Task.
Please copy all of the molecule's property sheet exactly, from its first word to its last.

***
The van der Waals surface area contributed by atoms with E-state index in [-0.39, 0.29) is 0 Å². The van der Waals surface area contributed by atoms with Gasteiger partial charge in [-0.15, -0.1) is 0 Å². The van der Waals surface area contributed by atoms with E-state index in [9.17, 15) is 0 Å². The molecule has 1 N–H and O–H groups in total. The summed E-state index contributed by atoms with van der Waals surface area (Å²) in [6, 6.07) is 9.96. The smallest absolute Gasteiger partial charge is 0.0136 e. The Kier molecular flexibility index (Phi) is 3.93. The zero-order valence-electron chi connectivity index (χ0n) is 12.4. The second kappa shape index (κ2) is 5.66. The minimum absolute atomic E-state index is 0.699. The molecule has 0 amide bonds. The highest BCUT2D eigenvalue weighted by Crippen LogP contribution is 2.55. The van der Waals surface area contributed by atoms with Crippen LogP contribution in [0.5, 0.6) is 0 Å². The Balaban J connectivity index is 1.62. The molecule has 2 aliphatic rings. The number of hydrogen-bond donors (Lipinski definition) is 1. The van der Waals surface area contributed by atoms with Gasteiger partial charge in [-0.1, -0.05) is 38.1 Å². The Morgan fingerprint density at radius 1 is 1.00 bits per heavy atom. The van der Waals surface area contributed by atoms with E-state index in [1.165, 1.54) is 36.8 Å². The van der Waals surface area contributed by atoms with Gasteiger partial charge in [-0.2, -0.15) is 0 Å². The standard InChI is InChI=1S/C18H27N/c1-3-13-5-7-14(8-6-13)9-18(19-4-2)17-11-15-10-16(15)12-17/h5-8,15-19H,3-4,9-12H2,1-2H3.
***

The van der Waals surface area contributed by atoms with E-state index in [-0.39, 0.29) is 0 Å². The van der Waals surface area contributed by atoms with Gasteiger partial charge in [-0.15, -0.1) is 0 Å². The van der Waals surface area contributed by atoms with E-state index in [9.17, 15) is 0 Å². The molecule has 1 N–H and O–H groups in total. The summed E-state index contributed by atoms with van der Waals surface area (Å²) in [6, 6.07) is 9.96. The smallest absolute Gasteiger partial charge is 0.0136 e. The Kier molecular flexibility index (Phi) is 3.93. The zero-order valence-electron chi connectivity index (χ0n) is 12.4. The second kappa shape index (κ2) is 5.66. The minimum absolute atomic E-state index is 0.699. The molecule has 0 amide bonds. The highest BCUT2D eigenvalue weighted by Crippen LogP contribution is 2.55. The van der Waals surface area contributed by atoms with Crippen LogP contribution in [0.5, 0.6) is 0 Å². The Balaban J connectivity index is 1.62. The molecule has 2 aliphatic rings. The number of hydrogen-bond donors (Lipinski definition) is 1. The van der Waals surface area contributed by atoms with Gasteiger partial charge in [-0.1, -0.05) is 38.1 Å². The Morgan fingerprint density at radius 1 is 1.00 bits per heavy atom. The van der Waals surface area contributed by atoms with E-state index in [1.165, 1.54) is 36.8 Å². The van der Waals surface area contributed by atoms with Gasteiger partial charge in [-0.2, -0.15) is 0 Å². The standard InChI is InChI=1S/C18H27N/c1-3-13-5-7-14(8-6-13)9-18(19-4-2)17-11-15-10-16(15)12-17/h5-8,15-19H,3-4,9-12H2,1-2H3.